Mark Teixeira grimaces in pain and anger after he was...

Mark Teixeira grimaces in pain and anger after he was hit by a Fausto Carmona pitch in the 2nd inning. (June 10, 2011) Credit: David Pokress

The Yankees may be the worst thing that ever happened to Mark Teixeira, the hitter.

The common thought is that Teixeira's decreasing numbers -- a steady downhill slide in batting average, on-base percentage and slugging percentage during his three seasons with the Yankees -- is mainly due to other teams recognizing his propensity to hit the ball to right field and defending him with a shift.

This accounts for some of the dropoff, however, it's also probably not a eureka moment. There's something else at play here.

The most startling statistic since Teixeira became a Yankee is the fluctuation in his batted ball types:

- His ground ball percentage has decreased ever since he's been with the Yankees, going from 42.8 in 2008 with the Braves and Angels to 34.9 percent in 2011 in New York. He had at least a 39 percent rate from 2004-2008, then posted a 36.4 his first season with the Yankees in 2009.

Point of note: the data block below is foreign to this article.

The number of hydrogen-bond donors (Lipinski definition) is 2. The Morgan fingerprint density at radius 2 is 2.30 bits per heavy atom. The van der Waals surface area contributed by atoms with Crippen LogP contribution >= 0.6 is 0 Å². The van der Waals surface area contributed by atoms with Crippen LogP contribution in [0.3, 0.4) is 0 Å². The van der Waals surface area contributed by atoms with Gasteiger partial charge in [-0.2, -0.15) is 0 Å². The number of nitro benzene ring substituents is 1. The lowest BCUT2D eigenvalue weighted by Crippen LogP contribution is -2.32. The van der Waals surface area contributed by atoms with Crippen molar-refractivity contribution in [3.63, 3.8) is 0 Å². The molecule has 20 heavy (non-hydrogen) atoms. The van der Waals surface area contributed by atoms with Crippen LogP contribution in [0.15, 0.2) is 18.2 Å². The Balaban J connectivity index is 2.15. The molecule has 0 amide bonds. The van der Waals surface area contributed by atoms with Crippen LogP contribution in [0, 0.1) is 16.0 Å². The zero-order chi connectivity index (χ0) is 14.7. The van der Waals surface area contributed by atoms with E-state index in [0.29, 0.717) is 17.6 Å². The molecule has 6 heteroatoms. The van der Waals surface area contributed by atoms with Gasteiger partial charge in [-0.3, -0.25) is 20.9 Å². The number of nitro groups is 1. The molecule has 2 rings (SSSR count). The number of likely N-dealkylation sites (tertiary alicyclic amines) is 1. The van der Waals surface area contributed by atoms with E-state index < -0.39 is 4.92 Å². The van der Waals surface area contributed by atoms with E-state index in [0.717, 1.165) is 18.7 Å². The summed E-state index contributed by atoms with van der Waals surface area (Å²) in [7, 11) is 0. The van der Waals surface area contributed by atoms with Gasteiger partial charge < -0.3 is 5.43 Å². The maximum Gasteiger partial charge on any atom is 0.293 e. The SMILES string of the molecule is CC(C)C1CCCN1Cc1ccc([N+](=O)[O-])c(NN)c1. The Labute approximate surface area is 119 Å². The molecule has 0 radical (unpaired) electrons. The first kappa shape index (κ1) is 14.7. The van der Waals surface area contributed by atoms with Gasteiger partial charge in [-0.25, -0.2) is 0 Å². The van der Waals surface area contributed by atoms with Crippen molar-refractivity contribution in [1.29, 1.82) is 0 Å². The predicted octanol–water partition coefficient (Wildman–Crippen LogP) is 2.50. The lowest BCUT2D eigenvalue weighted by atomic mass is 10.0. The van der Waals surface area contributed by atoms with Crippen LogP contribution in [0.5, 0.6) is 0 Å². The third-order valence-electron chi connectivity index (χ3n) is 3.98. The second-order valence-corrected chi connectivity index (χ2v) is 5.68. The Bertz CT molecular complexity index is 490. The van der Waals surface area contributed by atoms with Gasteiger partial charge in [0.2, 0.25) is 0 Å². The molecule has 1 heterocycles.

- Teixeira's line drive rate has also been steadily decreasing, from 19.8 percent in 2009 to 18.3 percent last season. It hadn't dropped below 19.8 percent any season of his career prior to the last two years. He was at 20.7 percent in 2008.

- Meanwhile, his fly ball rate is going in the opposite direction. Teixeira has seen his fly ball percentage increase every year of his Yankees career, from 43.8 percent in 2009 to 46.8 percent in 2011. That 46.8 percent is a career high, and Teixeira had never risen above 40.9 percent at any point in his career until he came to New York. He was at 36.5 percent in 2008.

Whether it's a response to the shift -- trying to hit the ball in the air to avoid the infielders -- or whether he's simply falling prey to the seduction of Yankee Stadium's tempting dimensions, Teixeira is increasingly turning into a fly-ball hitter.

It's not increasing his power production either. His doubles have decreased with the Yankees every season -- 43, 36, 26 -- while his home runs have stayed relatively static -- 39, 33, 39.

Lifting the ball is not lifting his numbers.

Cody Derespina's “The Numbers Game” is a Newsday app-only exclusive.

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